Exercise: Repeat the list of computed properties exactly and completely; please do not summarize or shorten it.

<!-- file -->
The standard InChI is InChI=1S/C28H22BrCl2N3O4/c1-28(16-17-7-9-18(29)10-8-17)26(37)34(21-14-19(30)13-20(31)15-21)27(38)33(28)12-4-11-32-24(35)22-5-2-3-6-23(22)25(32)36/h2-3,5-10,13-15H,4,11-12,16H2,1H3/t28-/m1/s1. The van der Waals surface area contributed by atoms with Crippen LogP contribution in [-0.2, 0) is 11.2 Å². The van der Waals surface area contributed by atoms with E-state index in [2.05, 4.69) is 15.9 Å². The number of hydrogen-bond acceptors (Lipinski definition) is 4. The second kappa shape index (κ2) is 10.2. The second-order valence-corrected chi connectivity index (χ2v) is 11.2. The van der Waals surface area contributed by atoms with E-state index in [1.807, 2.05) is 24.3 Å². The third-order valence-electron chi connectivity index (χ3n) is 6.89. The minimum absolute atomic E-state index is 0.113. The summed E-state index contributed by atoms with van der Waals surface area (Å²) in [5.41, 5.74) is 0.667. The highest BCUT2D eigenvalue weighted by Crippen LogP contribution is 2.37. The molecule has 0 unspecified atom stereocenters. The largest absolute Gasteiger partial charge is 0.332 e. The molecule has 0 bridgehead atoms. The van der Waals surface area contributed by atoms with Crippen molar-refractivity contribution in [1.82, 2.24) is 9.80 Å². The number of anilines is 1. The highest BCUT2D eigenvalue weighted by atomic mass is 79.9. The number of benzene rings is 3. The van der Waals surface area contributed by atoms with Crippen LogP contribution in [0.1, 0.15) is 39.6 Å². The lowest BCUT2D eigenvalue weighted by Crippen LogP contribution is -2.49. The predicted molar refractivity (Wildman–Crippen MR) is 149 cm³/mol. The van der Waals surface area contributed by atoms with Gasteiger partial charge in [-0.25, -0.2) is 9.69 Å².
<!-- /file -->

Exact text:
The standard InChI is InChI=1S/C28H22BrCl2N3O4/c1-28(16-17-7-9-18(29)10-8-17)26(37)34(21-14-19(30)13-20(31)15-21)27(38)33(28)12-4-11-32-24(35)22-5-2-3-6-23(22)25(32)36/h2-3,5-10,13-15H,4,11-12,16H2,1H3/t28-/m1/s1. The van der Waals surface area contributed by atoms with Crippen LogP contribution in [-0.2, 0) is 11.2 Å². The van der Waals surface area contributed by atoms with E-state index in [2.05, 4.69) is 15.9 Å². The number of hydrogen-bond acceptors (Lipinski definition) is 4. The second kappa shape index (κ2) is 10.2. The second-order valence-corrected chi connectivity index (χ2v) is 11.2. The van der Waals surface area contributed by atoms with E-state index in [1.807, 2.05) is 24.3 Å². The third-order valence-electron chi connectivity index (χ3n) is 6.89. The minimum absolute atomic E-state index is 0.113. The summed E-state index contributed by atoms with van der Waals surface area (Å²) in [5.41, 5.74) is 0.667. The highest BCUT2D eigenvalue weighted by Crippen LogP contribution is 2.37. The molecule has 0 unspecified atom stereocenters. The largest absolute Gasteiger partial charge is 0.332 e. The molecule has 0 bridgehead atoms. The van der Waals surface area contributed by atoms with Crippen molar-refractivity contribution in [1.82, 2.24) is 9.80 Å². The number of anilines is 1. The highest BCUT2D eigenvalue weighted by atomic mass is 79.9. The number of benzene rings is 3. The van der Waals surface area contributed by atoms with Crippen LogP contribution in [0.1, 0.15) is 39.6 Å². The lowest BCUT2D eigenvalue weighted by Crippen LogP contribution is -2.49. The predicted molar refractivity (Wildman–Crippen MR) is 149 cm³/mol. The van der Waals surface area contributed by atoms with Gasteiger partial charge in [-0.25, -0.2) is 9.69 Å².